Tag Archives: sports

Modern Marketing: Are You Throwing Javelin or Shooting Hoops?

I might be biased as a Fin, but javelin throw is the most entertaining track & field sports ever. However, what makes good spectator sports is not necessarily good way to do marketing. Many companies are still stuck in the old ways of doing marketing, which painstakingly resemble the Finnish national sport:

Javelin Throw: Traditional Marketing

Seppo Räty, the best Javelin dude in the world

Seppo Räty, the epitome of no-frills javelin thrower

– Fixed amount of trials: In javelin you get six trials to prove that you are worthy. In traditional marketing you do couple of campaigns a year.
– Individual: You only worry about your own performance.
– No room for improvisation: You do what you have practiced and try to duplicate your practice performance. If things start to go sidetrack, it is hard to make changes in competitive situation. Same with big marketing campaigns, when they veer off-the-track you cannot really save them. When javelin is released, you can only hope for it to be a good throw.
– Make it or break it –situation: You either make the throw or not. Your bi-annual campaign is either hit or not. Success of the whole year is judged based on that single try.

Basketball: Modern marketing

In your face

This dunk is one of the many baskets done on the single game.

– No limit on trials, but limited amount of time: Trials depend on your opportunities you get during the game. The best players seize the good opportunities, but occasionally take bad opportunities as well.
– Collaborative: The success is not only based on the individual, but on how well your team is playing and also the level of your opponent.
– Room for improvisation: Practice is important and creates the core of what you do well. Your core skills also contribute to the average probability of succeeding (among other things). That is why it is important to invent as you go along. Success is about talent, hard work & many trials. More you try, the luckier you get.
– End-result matters: Individual throw can go in or not. Only thing that matters by the end of the day is the total amount of shots you got in and have they contributed to your team win. Some shots are more important than others though. One of the most important skills nowadays is the skill to recognize those important shot opportunities and seize them.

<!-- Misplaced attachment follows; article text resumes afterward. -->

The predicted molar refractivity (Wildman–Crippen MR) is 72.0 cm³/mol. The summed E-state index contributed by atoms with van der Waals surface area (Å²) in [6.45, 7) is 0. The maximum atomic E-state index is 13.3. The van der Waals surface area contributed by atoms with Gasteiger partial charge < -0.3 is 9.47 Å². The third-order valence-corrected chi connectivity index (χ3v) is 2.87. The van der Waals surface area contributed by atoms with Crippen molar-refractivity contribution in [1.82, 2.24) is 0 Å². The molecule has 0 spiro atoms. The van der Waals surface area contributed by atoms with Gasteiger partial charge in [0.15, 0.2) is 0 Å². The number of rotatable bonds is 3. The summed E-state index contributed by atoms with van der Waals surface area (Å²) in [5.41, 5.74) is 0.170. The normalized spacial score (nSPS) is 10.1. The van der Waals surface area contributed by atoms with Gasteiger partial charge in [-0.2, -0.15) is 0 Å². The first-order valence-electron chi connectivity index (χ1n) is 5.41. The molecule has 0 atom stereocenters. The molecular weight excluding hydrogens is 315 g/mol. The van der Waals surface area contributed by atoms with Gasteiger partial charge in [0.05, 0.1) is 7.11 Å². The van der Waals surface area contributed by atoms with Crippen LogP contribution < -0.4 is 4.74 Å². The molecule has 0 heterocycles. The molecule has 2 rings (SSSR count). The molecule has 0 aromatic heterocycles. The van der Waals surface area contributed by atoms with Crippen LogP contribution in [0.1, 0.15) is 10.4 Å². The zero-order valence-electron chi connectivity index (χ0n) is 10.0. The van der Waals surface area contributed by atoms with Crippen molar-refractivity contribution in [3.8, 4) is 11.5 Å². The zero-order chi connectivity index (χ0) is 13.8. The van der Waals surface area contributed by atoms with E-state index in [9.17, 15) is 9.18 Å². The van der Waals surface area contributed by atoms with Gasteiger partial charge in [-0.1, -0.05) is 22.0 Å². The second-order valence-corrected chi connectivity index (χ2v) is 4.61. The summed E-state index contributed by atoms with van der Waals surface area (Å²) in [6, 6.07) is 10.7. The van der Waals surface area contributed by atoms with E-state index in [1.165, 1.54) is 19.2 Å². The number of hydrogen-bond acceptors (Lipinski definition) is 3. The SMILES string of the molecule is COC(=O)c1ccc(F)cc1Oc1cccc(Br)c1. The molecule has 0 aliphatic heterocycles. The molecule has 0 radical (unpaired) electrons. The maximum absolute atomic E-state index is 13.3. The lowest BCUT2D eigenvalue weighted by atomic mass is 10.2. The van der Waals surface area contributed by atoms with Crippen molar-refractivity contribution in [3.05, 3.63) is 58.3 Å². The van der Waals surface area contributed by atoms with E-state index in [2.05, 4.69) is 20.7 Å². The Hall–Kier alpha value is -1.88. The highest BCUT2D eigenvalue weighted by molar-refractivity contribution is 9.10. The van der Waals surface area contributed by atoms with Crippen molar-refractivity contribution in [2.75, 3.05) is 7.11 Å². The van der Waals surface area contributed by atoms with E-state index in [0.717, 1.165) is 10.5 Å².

If we want to succeed in this changing world, it is not sufficient to improve our technique in the existing game. We have to totally change the sports we are in.

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The Illusion of Hot Hand

I have been playing basketball nearly all my life. I also play in two teams here in Singapore and the quality of the basketball league and how good it has been organized, has been really positive surprise. Not that positive surprise has been my shooting game, which has been uneven to say at least.

I have not had “a hot hand”, like they say.

One of the common beliefs in basketball involves streak shooting: if you have made your last shot you are more likely to make your next shot. Those who have played NBA Jam in nineties, remember that the player was “on fire” after three straight shoots.

This “hot hand” is purely a myth.

Good last shot does not predict your next shot in any way. Actually you might be more likely to miss it. Numerous studies prove this point. Amos Tversky and Thomas Gilovich went through years of NBA team Philadelphia 76ers statistics. The conclusion: Every field goal attempt was its own independent event. Jay Koehler and Caryn Conley got the same result by observing NBA three-point shooting contest.

Ok, now I know the facts. Do I believe in hot hand?

You bet, I do.
(Like actually 91% of serious NBA fans)

“Hot hand” is not based on actual statistics. It is in your mind. When you have the feeling that you are “on fire”, you tend to play better. Because simple truth in basketball is: the more you shoot, the more you tend to score. Average field goal percentage in NBA is little bit below 30%. That means that even the best players in the world miss about two out of every three shots. You need to have the illusion of “hot hand” to keep yourself positive when missing all those shots.

Winning streaks do not limit only to basketball and other sports.

People try to find patterns in random events where they do not exist. I have heard from numerous ad people that when you start losing pitches they always come in three. The reality is that every pitch is its own independent event. If you feel that you are on the roll, the setbacks feel just random mishaps. And if you feel that you have “cold hand”, every loss fulfills your prophecy of losing streak. So to succeed in business, it is important to try to be in state of streak shooter and then go with that emotion. And when you encounter losses you have to remind your rational self about the statistics and just try again.

There is not anything wrong to believe in “hot hand”, just do not fall into superstition when you are not “on fire.”

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